It is now well recognized that, in addition to motor impairment, amyotrophic lateral sclerosis (ALS) may cause extra-motor clinical signs and symptoms. These can include the alteration of certain cognitive functions, impaired social cognition, and changes in the perception and processing of emotions. Where these extra-motor manifestations occur in ALS, they usually do so from disease onset. In about 10% of cases, the cognitive and behavioral changes meet the diagnostic criteria for frontotemporal dementia. The timecourse of behavioral and cognitive involvement in ALS is unclear. Whereas longitudinal studies have failed to show cognitive decline over time, some cross-sectional studies have demonstrated poorer cognitive performances in the advanced stages of the disease. Neuroimaging studies show that in ALS, extra-motor signs and symptoms are associated with specific brain lesions, but little is known about how they change over time. Finally, patients with ALS appear less depressed than might be expected, given the prognosis. Moreover, many patients achieve satisfactory psychosocial adjustment throughout the course of the disease, regardless of their degree of motor disability. There are scant longitudinal data on extra-motor impairment in ALS, and to our knowledge, no systematic review on this subject has yet been published. Even so, a better understanding of patients' clinical trajectory is essential if they are to be provided with tailored care and given the best possible support. We therefore undertook to review the evidence for extra-motor changes and their time course in ALS, in both the cognitive, emotional and psychological domains, with a view to identifying mechanisms that may help these patients cope with their disease.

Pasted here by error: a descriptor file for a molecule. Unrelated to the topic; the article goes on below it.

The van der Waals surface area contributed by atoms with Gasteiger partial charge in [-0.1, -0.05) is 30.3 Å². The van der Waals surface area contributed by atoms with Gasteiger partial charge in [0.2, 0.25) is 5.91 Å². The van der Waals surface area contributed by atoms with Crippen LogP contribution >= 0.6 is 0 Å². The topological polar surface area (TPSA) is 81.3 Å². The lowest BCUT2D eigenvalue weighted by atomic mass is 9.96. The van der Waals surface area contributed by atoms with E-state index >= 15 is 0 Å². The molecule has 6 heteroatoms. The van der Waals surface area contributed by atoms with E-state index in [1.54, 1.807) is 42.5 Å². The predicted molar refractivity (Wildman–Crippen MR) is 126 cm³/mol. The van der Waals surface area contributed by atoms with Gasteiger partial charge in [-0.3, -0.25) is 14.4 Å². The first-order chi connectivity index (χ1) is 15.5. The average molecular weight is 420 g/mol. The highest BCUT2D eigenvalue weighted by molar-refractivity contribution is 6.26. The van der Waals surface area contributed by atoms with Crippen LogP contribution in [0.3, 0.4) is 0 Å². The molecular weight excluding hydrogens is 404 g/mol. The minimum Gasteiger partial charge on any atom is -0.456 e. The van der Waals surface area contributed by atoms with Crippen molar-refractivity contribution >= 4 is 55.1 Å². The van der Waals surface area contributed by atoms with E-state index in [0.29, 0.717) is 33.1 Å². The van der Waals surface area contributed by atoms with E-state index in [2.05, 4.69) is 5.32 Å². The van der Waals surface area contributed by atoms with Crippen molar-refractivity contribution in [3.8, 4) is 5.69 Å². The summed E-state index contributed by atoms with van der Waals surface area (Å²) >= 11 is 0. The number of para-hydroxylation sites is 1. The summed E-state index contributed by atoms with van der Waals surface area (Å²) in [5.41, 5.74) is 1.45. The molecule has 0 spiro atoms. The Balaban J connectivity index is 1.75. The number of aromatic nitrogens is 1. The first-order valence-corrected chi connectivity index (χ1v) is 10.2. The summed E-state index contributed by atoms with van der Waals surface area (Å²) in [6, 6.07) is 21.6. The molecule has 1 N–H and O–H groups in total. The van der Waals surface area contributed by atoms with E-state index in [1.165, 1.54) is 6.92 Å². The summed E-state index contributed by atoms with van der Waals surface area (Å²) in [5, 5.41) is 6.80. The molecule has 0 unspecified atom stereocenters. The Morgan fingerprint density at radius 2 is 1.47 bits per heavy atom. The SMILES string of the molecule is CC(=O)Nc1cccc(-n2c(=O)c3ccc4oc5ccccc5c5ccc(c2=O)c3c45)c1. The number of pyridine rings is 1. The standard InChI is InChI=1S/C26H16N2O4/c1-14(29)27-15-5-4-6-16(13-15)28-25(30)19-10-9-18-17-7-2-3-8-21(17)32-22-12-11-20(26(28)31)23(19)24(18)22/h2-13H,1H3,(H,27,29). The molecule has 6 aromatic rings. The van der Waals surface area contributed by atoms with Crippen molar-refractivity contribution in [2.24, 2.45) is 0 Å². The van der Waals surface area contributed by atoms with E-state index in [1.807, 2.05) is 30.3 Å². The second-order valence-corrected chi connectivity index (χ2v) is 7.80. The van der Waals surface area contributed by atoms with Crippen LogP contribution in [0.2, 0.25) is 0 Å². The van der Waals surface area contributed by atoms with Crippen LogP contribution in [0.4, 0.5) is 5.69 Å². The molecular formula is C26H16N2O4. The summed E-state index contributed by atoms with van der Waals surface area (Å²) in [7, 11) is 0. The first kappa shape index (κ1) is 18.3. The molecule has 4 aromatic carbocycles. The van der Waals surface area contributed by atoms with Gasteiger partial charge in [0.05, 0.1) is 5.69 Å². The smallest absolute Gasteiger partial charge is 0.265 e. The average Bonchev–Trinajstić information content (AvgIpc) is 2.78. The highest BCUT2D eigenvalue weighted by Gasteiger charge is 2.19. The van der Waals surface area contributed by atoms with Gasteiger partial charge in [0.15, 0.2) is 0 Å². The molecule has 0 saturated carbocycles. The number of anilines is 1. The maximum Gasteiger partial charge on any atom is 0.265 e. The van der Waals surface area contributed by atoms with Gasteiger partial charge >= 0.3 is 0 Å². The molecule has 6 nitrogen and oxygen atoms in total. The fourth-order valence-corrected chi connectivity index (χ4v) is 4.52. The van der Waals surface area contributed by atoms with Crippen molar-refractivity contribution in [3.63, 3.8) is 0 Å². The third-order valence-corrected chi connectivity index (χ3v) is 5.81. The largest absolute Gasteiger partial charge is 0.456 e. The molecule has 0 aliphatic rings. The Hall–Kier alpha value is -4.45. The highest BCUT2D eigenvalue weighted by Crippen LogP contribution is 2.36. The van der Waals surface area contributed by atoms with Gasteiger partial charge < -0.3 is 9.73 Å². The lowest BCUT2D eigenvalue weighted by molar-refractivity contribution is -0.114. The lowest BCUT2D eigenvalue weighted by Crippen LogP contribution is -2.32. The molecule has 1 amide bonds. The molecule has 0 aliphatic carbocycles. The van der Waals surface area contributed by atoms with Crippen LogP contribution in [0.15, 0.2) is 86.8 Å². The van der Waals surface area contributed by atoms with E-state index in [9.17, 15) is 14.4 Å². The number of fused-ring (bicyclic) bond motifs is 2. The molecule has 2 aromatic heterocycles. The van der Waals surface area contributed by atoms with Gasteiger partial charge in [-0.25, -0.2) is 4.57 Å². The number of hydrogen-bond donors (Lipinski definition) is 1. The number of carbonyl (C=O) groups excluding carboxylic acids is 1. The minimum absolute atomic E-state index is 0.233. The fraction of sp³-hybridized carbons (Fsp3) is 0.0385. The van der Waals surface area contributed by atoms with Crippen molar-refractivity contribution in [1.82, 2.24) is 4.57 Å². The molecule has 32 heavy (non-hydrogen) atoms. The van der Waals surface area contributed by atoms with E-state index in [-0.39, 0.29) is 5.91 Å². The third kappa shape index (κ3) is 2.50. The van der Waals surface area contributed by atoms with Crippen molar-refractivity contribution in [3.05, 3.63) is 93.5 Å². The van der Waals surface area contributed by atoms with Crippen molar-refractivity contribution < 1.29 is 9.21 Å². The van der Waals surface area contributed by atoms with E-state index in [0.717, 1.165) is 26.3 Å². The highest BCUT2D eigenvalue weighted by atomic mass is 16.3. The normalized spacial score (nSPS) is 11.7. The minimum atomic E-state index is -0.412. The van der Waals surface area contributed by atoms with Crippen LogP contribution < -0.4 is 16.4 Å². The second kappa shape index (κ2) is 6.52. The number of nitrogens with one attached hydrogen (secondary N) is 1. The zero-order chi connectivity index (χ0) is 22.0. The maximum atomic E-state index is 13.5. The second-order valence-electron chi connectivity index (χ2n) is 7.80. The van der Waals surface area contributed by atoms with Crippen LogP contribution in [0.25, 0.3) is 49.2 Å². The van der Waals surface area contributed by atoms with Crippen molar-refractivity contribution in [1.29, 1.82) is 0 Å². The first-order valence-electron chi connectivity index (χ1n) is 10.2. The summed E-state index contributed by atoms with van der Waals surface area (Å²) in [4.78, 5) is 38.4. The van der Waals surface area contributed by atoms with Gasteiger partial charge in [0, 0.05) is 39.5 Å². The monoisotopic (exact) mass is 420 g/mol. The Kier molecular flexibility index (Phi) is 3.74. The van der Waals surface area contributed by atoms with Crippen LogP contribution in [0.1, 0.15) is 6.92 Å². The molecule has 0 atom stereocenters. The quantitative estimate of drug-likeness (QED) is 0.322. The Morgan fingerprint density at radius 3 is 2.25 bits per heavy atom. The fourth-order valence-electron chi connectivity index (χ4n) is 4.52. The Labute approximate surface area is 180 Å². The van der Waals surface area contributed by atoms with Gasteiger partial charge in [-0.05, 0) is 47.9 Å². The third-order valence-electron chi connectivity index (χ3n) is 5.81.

Keywords: amyotrophic lateral sclerosis; cognition; coping; emotion; extra-motor manifestations; psychological adjustment.